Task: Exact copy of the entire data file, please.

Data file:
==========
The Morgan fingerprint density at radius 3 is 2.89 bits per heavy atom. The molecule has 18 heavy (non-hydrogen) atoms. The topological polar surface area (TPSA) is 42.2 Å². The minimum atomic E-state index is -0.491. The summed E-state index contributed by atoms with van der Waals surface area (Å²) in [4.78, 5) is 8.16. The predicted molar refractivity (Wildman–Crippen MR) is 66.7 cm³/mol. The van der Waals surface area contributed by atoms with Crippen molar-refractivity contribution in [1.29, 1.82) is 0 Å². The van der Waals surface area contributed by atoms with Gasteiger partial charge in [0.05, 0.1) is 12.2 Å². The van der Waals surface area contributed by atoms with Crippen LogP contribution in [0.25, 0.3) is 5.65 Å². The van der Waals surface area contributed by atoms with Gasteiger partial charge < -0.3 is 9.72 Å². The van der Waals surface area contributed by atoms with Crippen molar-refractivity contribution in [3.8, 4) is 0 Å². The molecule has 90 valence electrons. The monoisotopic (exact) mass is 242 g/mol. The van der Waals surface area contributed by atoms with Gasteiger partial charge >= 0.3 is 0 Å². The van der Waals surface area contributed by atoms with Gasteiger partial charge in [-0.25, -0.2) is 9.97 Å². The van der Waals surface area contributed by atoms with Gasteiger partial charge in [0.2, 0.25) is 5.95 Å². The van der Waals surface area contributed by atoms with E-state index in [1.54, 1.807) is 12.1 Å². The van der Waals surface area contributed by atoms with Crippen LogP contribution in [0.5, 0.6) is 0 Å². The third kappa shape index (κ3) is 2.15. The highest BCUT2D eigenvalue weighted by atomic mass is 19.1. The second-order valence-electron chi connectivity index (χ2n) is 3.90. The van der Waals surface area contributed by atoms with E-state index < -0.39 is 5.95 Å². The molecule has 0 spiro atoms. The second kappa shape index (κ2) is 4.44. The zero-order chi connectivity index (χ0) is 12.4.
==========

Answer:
The Morgan fingerprint density at radius 3 is 2.89 bits per heavy atom. The molecule has 18 heavy (non-hydrogen) atoms. The topological polar surface area (TPSA) is 42.2 Å². The minimum atomic E-state index is -0.491. The summed E-state index contributed by atoms with van der Waals surface area (Å²) in [4.78, 5) is 8.16. The predicted molar refractivity (Wildman–Crippen MR) is 66.7 cm³/mol. The van der Waals surface area contributed by atoms with Crippen molar-refractivity contribution in [1.29, 1.82) is 0 Å². The van der Waals surface area contributed by atoms with Gasteiger partial charge in [0.05, 0.1) is 12.2 Å². The van der Waals surface area contributed by atoms with Crippen LogP contribution in [0.25, 0.3) is 5.65 Å². The van der Waals surface area contributed by atoms with Gasteiger partial charge < -0.3 is 9.72 Å². The van der Waals surface area contributed by atoms with Crippen molar-refractivity contribution in [3.8, 4) is 0 Å². The molecule has 90 valence electrons. The monoisotopic (exact) mass is 242 g/mol. The van der Waals surface area contributed by atoms with Gasteiger partial charge >= 0.3 is 0 Å². The van der Waals surface area contributed by atoms with Gasteiger partial charge in [-0.25, -0.2) is 9.97 Å². The van der Waals surface area contributed by atoms with Gasteiger partial charge in [0.2, 0.25) is 5.95 Å². The van der Waals surface area contributed by atoms with E-state index in [1.54, 1.807) is 12.1 Å². The van der Waals surface area contributed by atoms with Crippen LogP contribution in [0.5, 0.6) is 0 Å². The third kappa shape index (κ3) is 2.15. The highest BCUT2D eigenvalue weighted by atomic mass is 19.1. The second-order valence-electron chi connectivity index (χ2n) is 3.90. The van der Waals surface area contributed by atoms with E-state index < -0.39 is 5.95 Å². The molecule has 0 spiro atoms. The second kappa shape index (κ2) is 4.44. The zero-order chi connectivity index (χ0) is 12.4.